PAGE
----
The Influence Scorecard is a new framework for the 21st-century designed to help organisations focus on what matters rather than continue to carry the baggage and inefficiencies that come part and parcel of the typical 20th-century marketing and PR structure and approach. It's a reframing in the context of 21st-century media and disintermediation, 21st-century technology, and 21st-century articulation of and appreciation for business strategy. Read more

Radian6 and the Insights Platform – getting semantic

Radian6 Social2011 conferenceI'm in Boston this week for the Radian6 Social 2011 Conference. (Disclosure: Radian6 is paying my expenses to be here.) So far I've enjoyed talking with Radian6 CMO David Alston, OpenAmplify CEO Mark Redgrave, Edelman's David Armano, Dell's Head of Interactive Marketing Adam Brown, Klout Head of Platform Matthew Thomson, Marshall Sponder and Nathan Gilliatt.

Radian6 CEO Marcel LeBrun has kicked off the event this morning by launching the new Insights Platform, and I appreciate why Marcel is so enthusiastic about it.

Here's how Radian6 describes it:

Insights are answers. Insights give meaning to unstructured volumes of content based your needs and integrated into our current dashboard offering. Current partners include Klout, OpenAmplify and OpenCalais. The insights that each of these partners offer (like age range, location, influencer score, textual analysis) are added as drill down options on the Dashboard widgets, so you are able to take your Radian6 topic profile mentions and overlay the insight partner data all in one place. No exporting River of News and doing comparative analysis in Excel to these providers data from your separate account, now it’s all been brought together for you.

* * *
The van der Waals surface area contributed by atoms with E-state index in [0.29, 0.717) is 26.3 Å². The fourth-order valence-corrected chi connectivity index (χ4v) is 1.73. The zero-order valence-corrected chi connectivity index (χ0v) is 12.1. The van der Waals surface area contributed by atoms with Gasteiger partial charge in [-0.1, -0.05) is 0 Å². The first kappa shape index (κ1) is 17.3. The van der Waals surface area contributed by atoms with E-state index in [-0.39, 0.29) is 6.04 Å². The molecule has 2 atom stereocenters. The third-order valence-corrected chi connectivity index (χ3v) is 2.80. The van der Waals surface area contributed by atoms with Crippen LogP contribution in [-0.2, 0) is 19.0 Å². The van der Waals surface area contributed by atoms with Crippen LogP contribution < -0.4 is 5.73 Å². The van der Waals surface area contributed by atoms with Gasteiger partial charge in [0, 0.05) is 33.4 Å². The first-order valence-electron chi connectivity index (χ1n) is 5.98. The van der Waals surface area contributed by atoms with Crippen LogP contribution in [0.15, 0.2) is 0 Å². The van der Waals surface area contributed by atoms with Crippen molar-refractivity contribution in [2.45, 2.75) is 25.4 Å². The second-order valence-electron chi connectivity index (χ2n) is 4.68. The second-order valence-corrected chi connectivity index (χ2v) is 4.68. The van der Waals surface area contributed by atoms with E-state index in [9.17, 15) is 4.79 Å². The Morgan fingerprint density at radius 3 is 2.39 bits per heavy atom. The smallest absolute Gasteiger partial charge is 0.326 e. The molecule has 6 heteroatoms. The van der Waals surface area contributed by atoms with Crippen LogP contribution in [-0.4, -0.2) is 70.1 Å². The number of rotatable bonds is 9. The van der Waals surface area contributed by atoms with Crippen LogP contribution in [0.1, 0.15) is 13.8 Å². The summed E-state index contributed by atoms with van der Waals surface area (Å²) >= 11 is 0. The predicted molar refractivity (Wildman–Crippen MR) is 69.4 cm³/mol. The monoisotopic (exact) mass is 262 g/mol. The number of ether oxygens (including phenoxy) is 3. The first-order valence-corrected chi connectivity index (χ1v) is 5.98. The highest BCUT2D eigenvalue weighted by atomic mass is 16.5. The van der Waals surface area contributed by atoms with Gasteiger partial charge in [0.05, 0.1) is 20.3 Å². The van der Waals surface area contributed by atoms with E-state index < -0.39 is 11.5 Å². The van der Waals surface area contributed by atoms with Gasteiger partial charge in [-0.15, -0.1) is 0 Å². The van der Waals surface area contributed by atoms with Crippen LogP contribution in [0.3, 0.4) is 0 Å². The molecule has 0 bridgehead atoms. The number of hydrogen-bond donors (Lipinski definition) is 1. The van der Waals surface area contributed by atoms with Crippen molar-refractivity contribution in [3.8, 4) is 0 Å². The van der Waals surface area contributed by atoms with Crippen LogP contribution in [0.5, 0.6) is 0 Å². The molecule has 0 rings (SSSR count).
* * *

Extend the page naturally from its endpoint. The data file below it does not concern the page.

How does it work? Well Radian6 has leaned heavily on the three partners, with both OpenAmplify and OpenCalais having deep expertise in semantic technologies. This is the tech that helps interpret, understand and process the meaning of content. Serious stuff. Read more

CIPR social media measurement guidance

CIPR social media measurement guidelinesThe AVE (advertising value equivalence) approach to PR measurement and evaluation was simple. And utterly wrong.